The windswept Yorkshire moors in the footsteps of the Bronte family
Published 26/10/2009 | 12:38
Nestled amid the bleak Pennine moors, overlooking the Worth Valley, lies the quaint hilltop village of Haworth.
It’s a picturesque little place, with its cobbled main street, flower-fronted brick houses, cosy restaurants and pretty tearooms, not to mention the rolling hills and vast, lonely countryside that surround it.
And it’s to this place that tens of thousands of tourists make a pilgrimage each year, to follow in the well-trodden footsteps of the world’s most famous literary family, the Brontes.
Charlotte, Emily and Anne Bronte wrote most of their classic novels while living in Haworth, when their Northern Irish-born father Patrick was parson at the adjacent Church of St Michael and All Angels.
The trio drew inspiration from their environs, particularly Emily, who looked to the wild and windy moors as the backdrop for her one and only novel, Wuthering Heights.
Today, the old parsonage is a museum, maintained by The Bronte Society. Exhibiting original manuscripts and letters belonging to the sisters and their brother Branwell, as well as furniture, clothes and personal possessions, the museum is a mecca for Bronte devotees from around the globe.
Yet despite its position as the second most popular destination for literary tourists — next only to Stratford-Upon-Avon — Haworth somehow manages to retain its olde-worlde charm.
There’s still a sense of the Brontes’ presence here. Everywhere one looks there is a connection to the family — Villette’s coffee shop, Rochester art gallery, a gift shop called Eyres and Graces, Ye Olde Bronte Tea Rooms, Heathcliffe Mews. Even the local taxi firm, Bronte Cabs, borrows the name.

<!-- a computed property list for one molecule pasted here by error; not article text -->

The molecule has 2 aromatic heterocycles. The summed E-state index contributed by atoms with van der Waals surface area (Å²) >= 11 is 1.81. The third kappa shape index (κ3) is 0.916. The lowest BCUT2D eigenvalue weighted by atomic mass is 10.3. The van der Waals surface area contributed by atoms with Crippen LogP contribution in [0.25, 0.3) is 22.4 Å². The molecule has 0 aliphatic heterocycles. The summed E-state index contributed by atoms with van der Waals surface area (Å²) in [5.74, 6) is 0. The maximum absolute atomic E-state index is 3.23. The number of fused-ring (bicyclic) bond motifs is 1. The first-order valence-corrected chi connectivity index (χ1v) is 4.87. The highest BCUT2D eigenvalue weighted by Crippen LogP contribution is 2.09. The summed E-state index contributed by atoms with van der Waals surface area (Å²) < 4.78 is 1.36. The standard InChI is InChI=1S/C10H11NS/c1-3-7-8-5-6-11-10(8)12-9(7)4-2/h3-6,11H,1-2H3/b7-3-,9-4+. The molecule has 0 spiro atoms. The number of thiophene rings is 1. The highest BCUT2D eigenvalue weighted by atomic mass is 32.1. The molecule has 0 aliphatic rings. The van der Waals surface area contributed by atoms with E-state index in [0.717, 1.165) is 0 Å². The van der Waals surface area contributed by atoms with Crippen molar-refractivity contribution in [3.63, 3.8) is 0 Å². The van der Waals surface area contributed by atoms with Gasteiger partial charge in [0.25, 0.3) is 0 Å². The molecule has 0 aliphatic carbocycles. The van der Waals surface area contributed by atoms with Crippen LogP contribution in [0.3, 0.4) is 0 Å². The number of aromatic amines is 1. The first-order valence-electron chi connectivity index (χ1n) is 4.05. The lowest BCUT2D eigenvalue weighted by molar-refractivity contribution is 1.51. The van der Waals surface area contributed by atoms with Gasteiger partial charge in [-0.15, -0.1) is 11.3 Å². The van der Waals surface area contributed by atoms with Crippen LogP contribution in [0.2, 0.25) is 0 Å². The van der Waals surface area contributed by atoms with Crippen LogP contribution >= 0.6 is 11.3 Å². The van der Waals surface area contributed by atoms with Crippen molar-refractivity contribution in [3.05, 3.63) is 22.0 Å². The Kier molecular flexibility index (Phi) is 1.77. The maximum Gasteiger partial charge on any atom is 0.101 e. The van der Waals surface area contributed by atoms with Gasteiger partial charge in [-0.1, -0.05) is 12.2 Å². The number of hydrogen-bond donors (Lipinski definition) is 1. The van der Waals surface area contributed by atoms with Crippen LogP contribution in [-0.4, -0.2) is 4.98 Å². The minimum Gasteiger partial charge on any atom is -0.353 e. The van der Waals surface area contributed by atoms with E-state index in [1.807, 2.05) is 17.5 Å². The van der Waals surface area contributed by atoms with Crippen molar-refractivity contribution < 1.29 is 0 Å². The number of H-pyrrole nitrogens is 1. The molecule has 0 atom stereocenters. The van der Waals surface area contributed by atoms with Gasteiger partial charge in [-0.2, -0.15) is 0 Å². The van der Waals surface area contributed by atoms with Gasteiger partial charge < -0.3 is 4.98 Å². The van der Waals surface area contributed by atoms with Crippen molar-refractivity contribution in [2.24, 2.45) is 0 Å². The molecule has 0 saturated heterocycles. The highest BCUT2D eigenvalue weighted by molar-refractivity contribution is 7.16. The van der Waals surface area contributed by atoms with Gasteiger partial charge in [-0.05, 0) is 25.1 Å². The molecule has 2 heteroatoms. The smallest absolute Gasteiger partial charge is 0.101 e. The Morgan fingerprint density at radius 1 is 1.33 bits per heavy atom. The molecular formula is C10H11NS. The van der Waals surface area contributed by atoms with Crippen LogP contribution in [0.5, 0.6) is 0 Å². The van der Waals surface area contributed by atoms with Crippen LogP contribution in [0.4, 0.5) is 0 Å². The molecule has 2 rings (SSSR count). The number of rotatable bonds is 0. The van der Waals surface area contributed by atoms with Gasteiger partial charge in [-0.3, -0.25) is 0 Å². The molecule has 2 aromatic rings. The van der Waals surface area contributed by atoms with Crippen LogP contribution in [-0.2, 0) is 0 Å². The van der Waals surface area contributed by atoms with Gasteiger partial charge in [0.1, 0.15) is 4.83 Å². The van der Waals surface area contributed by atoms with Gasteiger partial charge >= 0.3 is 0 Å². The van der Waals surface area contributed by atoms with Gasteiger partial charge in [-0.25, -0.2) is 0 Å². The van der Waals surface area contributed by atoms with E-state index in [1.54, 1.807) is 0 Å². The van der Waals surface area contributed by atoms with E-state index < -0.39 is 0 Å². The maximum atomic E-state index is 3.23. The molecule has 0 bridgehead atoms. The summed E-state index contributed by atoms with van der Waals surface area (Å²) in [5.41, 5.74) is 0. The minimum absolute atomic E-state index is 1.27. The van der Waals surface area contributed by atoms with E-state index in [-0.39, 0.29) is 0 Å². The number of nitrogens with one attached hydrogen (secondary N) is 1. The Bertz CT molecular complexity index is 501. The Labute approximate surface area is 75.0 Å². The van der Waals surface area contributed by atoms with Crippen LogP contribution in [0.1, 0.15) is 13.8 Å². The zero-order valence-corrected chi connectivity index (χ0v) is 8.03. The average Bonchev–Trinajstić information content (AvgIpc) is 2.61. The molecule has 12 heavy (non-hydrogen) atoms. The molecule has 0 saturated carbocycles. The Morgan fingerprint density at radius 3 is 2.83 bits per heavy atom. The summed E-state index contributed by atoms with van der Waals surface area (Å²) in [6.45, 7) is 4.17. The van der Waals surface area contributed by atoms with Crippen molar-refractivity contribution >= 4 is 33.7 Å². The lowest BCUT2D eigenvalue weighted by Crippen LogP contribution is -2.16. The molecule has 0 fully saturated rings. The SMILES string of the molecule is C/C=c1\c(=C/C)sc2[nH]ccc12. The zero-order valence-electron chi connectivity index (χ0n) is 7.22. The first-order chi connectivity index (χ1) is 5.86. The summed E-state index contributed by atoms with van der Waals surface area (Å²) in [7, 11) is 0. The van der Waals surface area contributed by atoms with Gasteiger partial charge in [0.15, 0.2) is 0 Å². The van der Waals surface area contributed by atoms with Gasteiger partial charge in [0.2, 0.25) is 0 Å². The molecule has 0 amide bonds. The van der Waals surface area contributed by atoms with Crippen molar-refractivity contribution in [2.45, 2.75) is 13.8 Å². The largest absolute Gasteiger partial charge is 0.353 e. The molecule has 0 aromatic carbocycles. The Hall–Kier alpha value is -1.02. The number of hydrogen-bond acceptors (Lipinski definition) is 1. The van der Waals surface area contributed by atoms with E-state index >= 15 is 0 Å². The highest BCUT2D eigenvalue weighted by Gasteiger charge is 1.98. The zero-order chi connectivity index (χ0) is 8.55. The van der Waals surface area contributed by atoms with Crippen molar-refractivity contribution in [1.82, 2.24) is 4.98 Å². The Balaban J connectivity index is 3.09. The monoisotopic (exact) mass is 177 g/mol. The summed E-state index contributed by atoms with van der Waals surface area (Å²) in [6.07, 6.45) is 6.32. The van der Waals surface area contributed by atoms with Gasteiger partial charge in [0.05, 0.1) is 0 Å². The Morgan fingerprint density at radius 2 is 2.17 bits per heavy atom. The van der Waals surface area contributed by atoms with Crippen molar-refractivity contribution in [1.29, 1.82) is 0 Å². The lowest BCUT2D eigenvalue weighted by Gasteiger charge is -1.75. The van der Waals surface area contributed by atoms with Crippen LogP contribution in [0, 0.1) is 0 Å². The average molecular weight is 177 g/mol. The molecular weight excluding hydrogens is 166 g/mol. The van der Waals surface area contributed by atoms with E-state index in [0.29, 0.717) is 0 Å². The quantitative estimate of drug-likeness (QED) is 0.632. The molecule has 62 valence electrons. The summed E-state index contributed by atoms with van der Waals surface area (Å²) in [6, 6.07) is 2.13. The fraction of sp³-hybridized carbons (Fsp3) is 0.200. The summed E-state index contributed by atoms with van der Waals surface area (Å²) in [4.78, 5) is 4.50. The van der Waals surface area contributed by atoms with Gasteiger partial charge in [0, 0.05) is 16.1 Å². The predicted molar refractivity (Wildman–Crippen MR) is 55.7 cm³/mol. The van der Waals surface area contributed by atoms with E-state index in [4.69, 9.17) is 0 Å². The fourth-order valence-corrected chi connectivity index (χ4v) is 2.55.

The October weekend I chose to visit with my friend, Michelle, was off-peak and was fairly quiet. The base for our break was the five-star Ashmount Country, a homely guest house set in beautiful gardens, just a minute’s walk from Main Street and the moors.
Like almost every aspect of Haworth life, there’s a link back to the Brontes. Ashmount once belonged to Dr Amos Ingram, physician to Patrick Bronte and daughter Charlotte, author of Jane Eyre, Villette, Shirley and The Professor.
Charlotte was the last surviving sibling of six and watched, one by one, as her four sisters, Maria, Elizabeth (who both died as children), Emily, Anne and brother Branwell passed away.
Patrick Bronte, who lost his beloved wife from cancer less than a year after moving to Haworth, outlived all his children. Not one of the six lived beyond the age of 40.
Ashmount today cleverly combines the character of a bygone age with modern facilities — much like the village itself.
Our first port of call was the Bronte Parsonage Museum. The old Georgian house, which has been extended since the Brontes lived there, looks onto the graveyard (left), adding to the ghostly atmosphere. Inside, each room has been laid out as close as possible to what they would have looked like in the Brontes’ day and most of the objects on display actually belonged to the family — the miniscule manuscript books that they made as children, letters, drawings, even Charlotte’s wedding bonnet.
There’s something quite poignant about standing in the same room that Emily penned my favourite novel, Wuthering Heights, and where it is rumoured she breathed her last breath, lying on the sofa in the dining room.
The following day we woke early to begin our trek across the moors, but the heavy downpours put paid to that. Instead, we opted for a ride on the Keighley and Worth Valley steam train, which has been used in numerous films including The Railway Children.
When the rain finally stopped, we took a taxi to the nearby village of Stanbury. Our destination was Top Withins, the remains of an old farmstead high on the moors, which many believe to be the inspiration for Wuthering Heights itself.